(Jubilation ensues as Ken Griffey Jr. slides in safely on Edgar Martinez’s double 15 years ago today. Photo by Elaine Thompson, Associated Press).
All the playoff excitiement this week, delirious crowds in San Francisco and Philadelphia (not so much in Minneapolis or St. Petersburg), just reinforces what the Mariners have been missing in the nine years since their last playoff appearance in 2001.
It was 15 years ago today, Oct. 8, 1995, that the moment I’m sure most, if not all, of you would agree was the greatest in Mariners’ history occurred: Edgar Martinez’s 11th-inning double off the Yankees’ Jack McDowell to score Joey Cora from third and Ken Griffey Jr. from first, giving the Mariners a 6-5 victory in the game and a three-games-to-two Division Series triumph. For those who care, here’s a long oral history I did five years ago (for the 10th anniversary) on the 1995 season, with considerable focus on that game.
By coincidence, I got a call last week offering up an interview with Tino Martinez, who is a spokesman for Frosted Flakes and is promoting a program to get kids involved in sports, and share the experience with their dads. Part of that is a “Share What You Love” contest, in which the grand prize is a VIP practice session in your hometown with you, your child, Tino, and Tony The Tiger. Find all the details here.
Tino, who went on to win four World Series championships with the Yankees when the Mariners traded him to New York (along with Jeff Nelson) after the 1995 season, rates the Edgar double game near the top of his career highlights.
“Besides winning a World Series, the last game of the World Series, that game was one of the best games I ever played in,” he said. “I’m sure the Yankees would say different, but for us, that was a phenomenal game, to battle back and forth, and to win the way we won, in extra innings, was incredible.
“I remember it vividly, like yesterday, I remember exactly where I was at. I was already out of game because I got pinch-ran for — by Alex Rodriguez, actually. I remember just running out of dugout as soon as he hit it. We were all out of the dugout watching Junior come around second base towards us in our dugout. It just seemed as if the whole team ran with him from third to home, at the same time. What an unbelievable moment. What a great feeling that was for us at that time. I’ll never forget that whole year. That last month was a great, great time. And those playoff games were some of the best playoff games I’ve ever been involved in.”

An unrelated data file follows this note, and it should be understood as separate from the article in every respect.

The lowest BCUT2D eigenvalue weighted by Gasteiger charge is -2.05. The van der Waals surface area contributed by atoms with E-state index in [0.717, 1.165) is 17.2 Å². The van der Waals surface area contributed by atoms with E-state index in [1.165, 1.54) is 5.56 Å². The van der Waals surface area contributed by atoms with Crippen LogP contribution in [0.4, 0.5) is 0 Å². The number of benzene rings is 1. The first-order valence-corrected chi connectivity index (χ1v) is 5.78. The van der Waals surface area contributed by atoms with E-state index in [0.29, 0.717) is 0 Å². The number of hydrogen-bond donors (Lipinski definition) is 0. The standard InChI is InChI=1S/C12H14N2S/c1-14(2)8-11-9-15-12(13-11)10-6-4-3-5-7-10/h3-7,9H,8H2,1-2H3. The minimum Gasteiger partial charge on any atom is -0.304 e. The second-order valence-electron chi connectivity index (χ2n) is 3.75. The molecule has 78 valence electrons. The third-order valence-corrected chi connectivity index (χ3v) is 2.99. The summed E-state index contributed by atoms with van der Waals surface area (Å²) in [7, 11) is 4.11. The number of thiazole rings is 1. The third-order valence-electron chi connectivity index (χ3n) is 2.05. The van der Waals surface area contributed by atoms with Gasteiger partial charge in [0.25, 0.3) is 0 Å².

Rodriguez, hitting in Tino’s spot in the batting order, was on deck when Edgar got his walk-off hit.
“I couldn’t believe they pitched to him to begin with,” Tino said. “He was on fire. It was crazy. He had just finished facing Jack McDowell a few innings before. He struck him out. I said, ‘There’s no way this guy is striking him out again.’ I couldn’t believe they left him in there.”
Tino’s father grew up on the same block in Tampa as Lou Piniella, who would become his third major-league manager with the Mariners (following Jim Lefebvre and Bill Plummer). Both now reside in Tampa, but Martinez says he hasn’t seen Lou since he walked away from the Cubs in August.
“He’s taking care of his mom back home there, playing golf, fishing, doing what he loves to do. I just think, he was ready to retire. He got tired of the frustration of losing, and also his mom was not doing well. He was going back and forth from Chicago to Tampa, for the most part. Instead of going back and forth, he just asked the Cubs to go home.”
Martinez calls the decline of the Mariners “totally disappointing. When Lou Piniella was there, they really built that team up to be a World Series contender, and it seems like ever since then, they’ve gone downhill. You thought last season by signing Cliff Lee and (Chone) Figgins, they were about to get back on track again. It’s sad to see, because I know how great the fans are back there. Hopefully, they get it together.”
With the Mariners looking for a new manager, Martinez put in a good word for his former teammate Cora.
“I really think he’s going to be a good one. The thing about being a good manager, first of all, Joey’s tough. He knows the game very well. He’s a winner. And having spent all those years with Ozzie Guillen in Chicago as a third-base coach and as a bench coach, that’s how you learn. You know the game, and when you spend all those years sitting there day in and day out by a manager, going through spring trainings, seeing what works and doesn’t work for teams, that’s where you learn. I’m sure he’s well prepared if he does get a job.”
Martinez now works as a broadcaster on the Yankees’ YES network as well as serving as an advisor to Yankees’ GM Brian Cashman. He hopes to accelerate his executive career once his children, currently in high school, graduate. Martinez was among those marveling at Roy Halladay’s no-hitter on Wednesday.
“He was awesome. He’s always great, whether he throws a no-hitter or not. He’s got dominant stuff. He’s like Felix Hernandez. Those guys are capable of throwing a no-hitter every time out. It was great to see in the playoffs, but not really surprising.”
Maybe one day we’ll get to see Felix Hernandez pitching in the postseason, too.